This time we turn our attention to Ohio, where a middle school in the Jackson City School District now has to pay about $100k in settlement and legal fees to the Freedom From Religion Foundation and American Civil Liberties Union for refusing to take down a picture of Jesus Christ after having previously agreed to do so. They even displayed it on the school lawn during a prayer meeting. What the hell, guys … did the lawsuit not give you enough of a hint that what you were doing was wrong?
The argument, as usual, was that the picture wasn’t hurting anyone and had “historical significance”. I take it this school doesn’t offer a class in US Government or the Constitution.
Superintendent Phil Howard said the portrait had historical significance and was not hurting anyone.
Howard also reportedly said he would not take down the portrait just because “some group from Madison, Wis., who knows nothing about the culture of [the] community” wanted him to remove it.
Well, Phil, that “group from Madison, Wisconsin” [the FFRF] may not know much about the culture of your community, but they do seem to have a far greater understanding of the Constitution of the United States; specifically, the First Amendment and the Establishment Clause.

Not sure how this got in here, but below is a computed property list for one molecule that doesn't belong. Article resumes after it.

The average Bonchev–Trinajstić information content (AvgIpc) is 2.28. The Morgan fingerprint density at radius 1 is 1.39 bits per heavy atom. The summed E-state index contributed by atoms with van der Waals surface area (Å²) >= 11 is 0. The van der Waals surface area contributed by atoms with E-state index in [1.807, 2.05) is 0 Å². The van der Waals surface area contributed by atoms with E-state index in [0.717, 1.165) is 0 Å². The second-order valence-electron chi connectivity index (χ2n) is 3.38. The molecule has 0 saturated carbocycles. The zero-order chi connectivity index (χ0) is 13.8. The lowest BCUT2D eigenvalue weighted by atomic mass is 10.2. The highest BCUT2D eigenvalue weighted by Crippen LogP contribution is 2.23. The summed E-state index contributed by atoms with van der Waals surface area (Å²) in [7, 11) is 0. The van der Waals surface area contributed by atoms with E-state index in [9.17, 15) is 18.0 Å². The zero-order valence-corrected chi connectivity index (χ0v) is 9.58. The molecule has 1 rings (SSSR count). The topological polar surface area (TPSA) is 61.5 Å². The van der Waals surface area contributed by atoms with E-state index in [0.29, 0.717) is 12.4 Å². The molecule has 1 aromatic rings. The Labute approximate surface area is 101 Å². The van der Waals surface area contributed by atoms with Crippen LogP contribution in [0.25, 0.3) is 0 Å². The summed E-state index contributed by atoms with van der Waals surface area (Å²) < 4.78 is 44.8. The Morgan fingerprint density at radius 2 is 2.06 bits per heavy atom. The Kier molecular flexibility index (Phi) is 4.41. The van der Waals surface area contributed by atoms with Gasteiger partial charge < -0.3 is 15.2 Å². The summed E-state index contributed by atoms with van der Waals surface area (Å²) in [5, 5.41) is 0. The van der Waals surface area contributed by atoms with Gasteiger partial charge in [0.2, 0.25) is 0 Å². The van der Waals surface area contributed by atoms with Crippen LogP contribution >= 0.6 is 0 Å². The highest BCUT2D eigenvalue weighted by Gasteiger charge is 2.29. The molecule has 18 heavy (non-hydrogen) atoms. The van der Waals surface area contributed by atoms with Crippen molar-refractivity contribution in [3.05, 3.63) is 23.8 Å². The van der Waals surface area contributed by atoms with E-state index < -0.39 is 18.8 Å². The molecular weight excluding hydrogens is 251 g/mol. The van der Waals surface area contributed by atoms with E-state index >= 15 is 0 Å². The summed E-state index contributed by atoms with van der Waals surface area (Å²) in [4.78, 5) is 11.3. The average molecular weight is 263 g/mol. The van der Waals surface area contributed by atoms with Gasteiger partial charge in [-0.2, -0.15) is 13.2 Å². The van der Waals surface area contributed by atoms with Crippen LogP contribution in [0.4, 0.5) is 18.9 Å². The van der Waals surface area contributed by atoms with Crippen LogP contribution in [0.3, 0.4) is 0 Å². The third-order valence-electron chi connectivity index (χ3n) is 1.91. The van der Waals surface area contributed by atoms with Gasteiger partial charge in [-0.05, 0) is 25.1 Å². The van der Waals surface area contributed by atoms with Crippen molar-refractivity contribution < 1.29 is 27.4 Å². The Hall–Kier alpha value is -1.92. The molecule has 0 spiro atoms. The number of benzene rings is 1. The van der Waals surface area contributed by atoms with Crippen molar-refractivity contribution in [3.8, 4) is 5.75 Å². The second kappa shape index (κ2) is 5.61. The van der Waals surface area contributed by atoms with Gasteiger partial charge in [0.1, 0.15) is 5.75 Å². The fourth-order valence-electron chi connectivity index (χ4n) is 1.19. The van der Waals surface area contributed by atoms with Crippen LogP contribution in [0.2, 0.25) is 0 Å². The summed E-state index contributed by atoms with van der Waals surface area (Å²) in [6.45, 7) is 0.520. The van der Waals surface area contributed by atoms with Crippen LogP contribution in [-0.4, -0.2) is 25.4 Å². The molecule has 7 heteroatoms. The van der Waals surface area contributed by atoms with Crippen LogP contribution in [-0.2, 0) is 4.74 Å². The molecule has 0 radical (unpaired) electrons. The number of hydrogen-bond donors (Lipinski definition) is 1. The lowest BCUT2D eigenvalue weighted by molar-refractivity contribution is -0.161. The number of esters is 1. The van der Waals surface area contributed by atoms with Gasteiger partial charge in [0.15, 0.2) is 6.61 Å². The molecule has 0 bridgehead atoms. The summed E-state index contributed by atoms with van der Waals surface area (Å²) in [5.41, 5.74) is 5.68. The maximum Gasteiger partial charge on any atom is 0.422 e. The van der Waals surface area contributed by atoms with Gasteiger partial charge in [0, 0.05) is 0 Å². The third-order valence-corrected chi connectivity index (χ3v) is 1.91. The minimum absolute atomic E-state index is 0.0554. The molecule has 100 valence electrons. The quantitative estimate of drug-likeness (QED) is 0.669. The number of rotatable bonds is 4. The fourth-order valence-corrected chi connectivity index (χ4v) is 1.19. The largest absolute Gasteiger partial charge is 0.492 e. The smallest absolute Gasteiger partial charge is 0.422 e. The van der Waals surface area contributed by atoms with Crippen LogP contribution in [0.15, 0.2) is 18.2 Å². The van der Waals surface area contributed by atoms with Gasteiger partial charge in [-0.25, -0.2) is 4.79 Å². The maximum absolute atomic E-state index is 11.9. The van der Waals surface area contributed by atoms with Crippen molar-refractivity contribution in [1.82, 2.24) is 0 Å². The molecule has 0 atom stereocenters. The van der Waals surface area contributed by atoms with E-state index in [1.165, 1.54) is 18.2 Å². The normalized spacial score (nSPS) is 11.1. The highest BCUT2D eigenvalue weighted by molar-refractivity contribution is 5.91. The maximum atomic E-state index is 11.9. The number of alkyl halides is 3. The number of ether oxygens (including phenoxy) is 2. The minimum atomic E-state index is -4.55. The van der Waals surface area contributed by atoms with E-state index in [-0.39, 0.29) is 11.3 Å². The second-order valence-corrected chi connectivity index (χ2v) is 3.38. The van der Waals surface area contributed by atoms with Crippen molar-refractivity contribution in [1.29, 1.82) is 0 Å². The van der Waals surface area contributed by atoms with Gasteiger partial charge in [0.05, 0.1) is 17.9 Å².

Unfortunately, it was that confrontational attitude that led to the $100k they now have to shell out to the ACLU … all of which could have been avoided if they had just taken the damned thing down when they were told. Again, it’s not as if this hasn’t happened before, and it’s not as if the results are much different any time it comes up. In light of this, might I recommend to every school district and public courthouse to just take all that religious crap down already? Unless you’re in a classroom that teaches comparative religion, or you’re showing a painting of Jesus and the Virgin Mary as part of an art display or something, these things don’t belong in the public arena.
Of course, you can’t know what’s going on in every school all of the time … so making sure every district complies with something they know they should do anyway is going to take a great deal of time and the work of students and teachers alike. My guess is that within about ten years, most of the school districts in this country are going to be – for the most part – rid of religious imagery, either voluntarily or after being dragged to court.
Then, maybe in place of all that clutter, we might want to throw up some pictures of the Constitution and Declaration of Independence, maybe start a yearly class in civics, etc.? If the superintendent of this school didn’t understand why he was being asked to take that picture down, maybe he should audit the class on the side.